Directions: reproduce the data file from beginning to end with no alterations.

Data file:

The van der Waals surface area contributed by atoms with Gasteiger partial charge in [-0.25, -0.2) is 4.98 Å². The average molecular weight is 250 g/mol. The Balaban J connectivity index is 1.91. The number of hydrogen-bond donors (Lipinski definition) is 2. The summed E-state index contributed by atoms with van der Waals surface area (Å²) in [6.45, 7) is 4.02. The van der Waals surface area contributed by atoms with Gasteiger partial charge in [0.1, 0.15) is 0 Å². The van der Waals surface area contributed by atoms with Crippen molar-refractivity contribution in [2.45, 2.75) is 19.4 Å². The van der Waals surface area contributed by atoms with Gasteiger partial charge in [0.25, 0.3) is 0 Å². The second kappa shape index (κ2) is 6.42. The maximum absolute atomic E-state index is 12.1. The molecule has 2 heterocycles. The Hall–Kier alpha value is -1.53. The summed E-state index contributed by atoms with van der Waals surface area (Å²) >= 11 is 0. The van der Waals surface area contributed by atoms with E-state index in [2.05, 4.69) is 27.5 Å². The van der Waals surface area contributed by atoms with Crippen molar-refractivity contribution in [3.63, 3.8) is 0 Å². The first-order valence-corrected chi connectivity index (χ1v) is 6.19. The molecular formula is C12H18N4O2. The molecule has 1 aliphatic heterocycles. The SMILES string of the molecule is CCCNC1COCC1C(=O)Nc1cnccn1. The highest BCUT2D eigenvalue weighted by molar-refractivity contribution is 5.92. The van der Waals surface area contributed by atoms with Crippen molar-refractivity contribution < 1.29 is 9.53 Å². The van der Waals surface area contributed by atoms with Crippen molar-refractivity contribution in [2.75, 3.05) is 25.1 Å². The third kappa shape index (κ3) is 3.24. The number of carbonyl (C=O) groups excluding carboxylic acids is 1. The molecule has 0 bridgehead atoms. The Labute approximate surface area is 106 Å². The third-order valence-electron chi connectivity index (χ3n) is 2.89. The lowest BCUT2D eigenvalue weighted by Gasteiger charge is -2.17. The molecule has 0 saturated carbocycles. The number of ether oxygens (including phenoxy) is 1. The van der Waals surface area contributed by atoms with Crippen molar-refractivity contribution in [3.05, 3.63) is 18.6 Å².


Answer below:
The van der Waals surface area contributed by atoms with Gasteiger partial charge in [-0.25, -0.2) is 4.98 Å². The average molecular weight is 250 g/mol. The Balaban J connectivity index is 1.91. The number of hydrogen-bond donors (Lipinski definition) is 2. The summed E-state index contributed by atoms with van der Waals surface area (Å²) in [6.45, 7) is 4.02. The van der Waals surface area contributed by atoms with Gasteiger partial charge in [0.1, 0.15) is 0 Å². The van der Waals surface area contributed by atoms with Crippen molar-refractivity contribution in [2.45, 2.75) is 19.4 Å². The van der Waals surface area contributed by atoms with Gasteiger partial charge in [0.25, 0.3) is 0 Å². The second kappa shape index (κ2) is 6.42. The maximum absolute atomic E-state index is 12.1. The molecule has 2 heterocycles. The Hall–Kier alpha value is -1.53. The summed E-state index contributed by atoms with van der Waals surface area (Å²) >= 11 is 0. The van der Waals surface area contributed by atoms with E-state index in [2.05, 4.69) is 27.5 Å². The van der Waals surface area contributed by atoms with Crippen molar-refractivity contribution in [3.63, 3.8) is 0 Å². The first-order valence-corrected chi connectivity index (χ1v) is 6.19. The molecular formula is C12H18N4O2. The molecule has 1 aliphatic heterocycles. The SMILES string of the molecule is CCCNC1COCC1C(=O)Nc1cnccn1. The highest BCUT2D eigenvalue weighted by molar-refractivity contribution is 5.92. The van der Waals surface area contributed by atoms with Crippen molar-refractivity contribution < 1.29 is 9.53 Å². The van der Waals surface area contributed by atoms with Crippen molar-refractivity contribution in [2.75, 3.05) is 25.1 Å². The third kappa shape index (κ3) is 3.24. The number of carbonyl (C=O) groups excluding carboxylic acids is 1. The molecule has 0 bridgehead atoms. The Labute approximate surface area is 106 Å². The third-order valence-electron chi connectivity index (χ3n) is 2.89. The lowest BCUT2D eigenvalue weighted by Gasteiger charge is -2.17. The molecule has 0 saturated carbocycles. The number of ether oxygens (including phenoxy) is 1. The van der Waals surface area contributed by atoms with Crippen molar-refractivity contribution in [3.05, 3.63) is 18.6 Å².